FORT SCOTT, Kan. (KSNW) — In the heart of Bourbon County, in southeast Kansas, there’s a town of only about 8,000 residents.

But the land it sits on has great significance to American history, dating back more than 170 years, 19 years before Kansas was even a state.

Tucked between Kansas City and Pittsburg is the town of Fort Scott where Fort Scott National Historic Site is rooted in American history.

“The growth and development of Fort Scott was the growth and development of the United States,” said Carl Brenner, with the Fort Scott National Historic Site. “Everything that was happening across America was happening right here, right on this parade ground behind me.”

The fort, built in 1842, was part of a dividing line between the Missouri settlers and the permanent Indian frontier back then.

“There was a line of forts, from Fort Leavenworth, to us, to Baxter Springs – they had Fort Blair – and down to Fort Gibson, Oklahoma,” Brenner said. “And this was that military road, to move supplies, and to keep that peace between the Missouri settlers and the Native Americans.”

Some of the most exciting features of the fort include cannon firings, something the fort today has preserved as part of that living-history experience.

“In 1853 the fort was abandoned because Manifest Destiny brought the troops farther west,” Brenner said. “It was auctioned off in 1855 and what you’re seeing here is the original town of Fort Scott.”

Eleven of the 20 buildings are from the original Fort Scott from the 1840s.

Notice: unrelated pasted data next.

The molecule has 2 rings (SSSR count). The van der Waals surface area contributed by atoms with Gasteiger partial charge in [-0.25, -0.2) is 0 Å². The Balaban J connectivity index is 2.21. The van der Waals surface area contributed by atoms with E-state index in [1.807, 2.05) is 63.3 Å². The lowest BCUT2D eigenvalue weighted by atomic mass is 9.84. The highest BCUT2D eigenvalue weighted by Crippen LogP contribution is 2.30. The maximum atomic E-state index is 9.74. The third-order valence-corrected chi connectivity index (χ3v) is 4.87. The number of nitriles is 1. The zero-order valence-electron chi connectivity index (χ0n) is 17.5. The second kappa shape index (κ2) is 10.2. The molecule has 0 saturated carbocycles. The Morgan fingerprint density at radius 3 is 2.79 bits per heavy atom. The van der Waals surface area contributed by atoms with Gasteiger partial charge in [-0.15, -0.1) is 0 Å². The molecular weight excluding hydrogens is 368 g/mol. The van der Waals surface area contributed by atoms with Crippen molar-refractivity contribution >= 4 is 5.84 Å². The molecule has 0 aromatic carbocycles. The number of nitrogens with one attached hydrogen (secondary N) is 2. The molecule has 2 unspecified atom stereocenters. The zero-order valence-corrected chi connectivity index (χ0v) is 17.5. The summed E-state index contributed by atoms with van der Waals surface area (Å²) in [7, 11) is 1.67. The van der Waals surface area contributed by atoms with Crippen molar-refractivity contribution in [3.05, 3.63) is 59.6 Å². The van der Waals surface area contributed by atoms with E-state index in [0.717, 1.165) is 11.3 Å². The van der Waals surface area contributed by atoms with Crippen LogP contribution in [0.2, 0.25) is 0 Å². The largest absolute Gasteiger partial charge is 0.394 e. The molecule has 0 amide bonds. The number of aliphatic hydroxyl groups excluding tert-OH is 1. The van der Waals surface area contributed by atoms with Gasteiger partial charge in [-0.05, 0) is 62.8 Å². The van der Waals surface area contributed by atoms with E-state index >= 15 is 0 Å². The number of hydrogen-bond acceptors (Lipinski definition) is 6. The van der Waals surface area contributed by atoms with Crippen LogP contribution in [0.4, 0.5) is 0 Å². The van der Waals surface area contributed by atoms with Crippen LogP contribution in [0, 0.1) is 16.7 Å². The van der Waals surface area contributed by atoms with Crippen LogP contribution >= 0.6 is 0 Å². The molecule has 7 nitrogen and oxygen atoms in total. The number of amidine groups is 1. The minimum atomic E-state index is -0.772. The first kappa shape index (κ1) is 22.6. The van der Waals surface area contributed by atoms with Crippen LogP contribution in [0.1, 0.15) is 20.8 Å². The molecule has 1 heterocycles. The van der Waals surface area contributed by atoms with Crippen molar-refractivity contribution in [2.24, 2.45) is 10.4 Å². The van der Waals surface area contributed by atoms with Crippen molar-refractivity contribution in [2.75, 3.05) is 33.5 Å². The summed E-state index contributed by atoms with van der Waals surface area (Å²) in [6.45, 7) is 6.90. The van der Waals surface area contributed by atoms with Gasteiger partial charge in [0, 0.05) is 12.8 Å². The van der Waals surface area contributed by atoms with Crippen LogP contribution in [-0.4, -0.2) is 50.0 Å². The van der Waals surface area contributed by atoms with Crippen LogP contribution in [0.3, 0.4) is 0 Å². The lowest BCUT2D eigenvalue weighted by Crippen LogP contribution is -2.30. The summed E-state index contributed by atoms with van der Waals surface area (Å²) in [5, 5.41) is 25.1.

“We even have the bugle playing, the calls throughout the day so you can get a feel for what it was like back then,” Brenner said.

While the fort played a role in the Westward expansion it went through many changes, becoming an important part of other significant times in our country.

“The Civil War breaks out. This becomes a supply depot and a hospital for all the troops, a refugee camp for people fleeing the war,” Brenner said.

The hospital on site was even an important part of the civil rights movement, way before the 1950s and 1960s.

“The nurses during the Civil War, there was many African American nurses that were taking strides that were never heard of,” said Brenner. “Nurses had to be white, but we had African American nurses treating the white soldiers and white patients.”

Now, re-enactors and unique programs on site tell the stories of what the fort has meant to both the city of Fort Scott and the nation.

“It is the story of the growth and the growing pains,” Brenner said. “All the battles that have happened across the country and are still happening today are talked about through the actions and motivations here.”

So, if you want to see and even live history, don’t forget about this historic fort.

Fort Scott National Historic Site was limiting some access due to the coronavirus. But beginning this week, the site has reopened access to all public buildings for self-guided visitation and it has resumed park-guided tours at 10 a.m. and 1 p.m.

The Western National Parks Association store and information desk remain closed.

Admission to the historic site is free. The park is only closed 3 days a year, Thanksgiving, Christmas and New Years Day.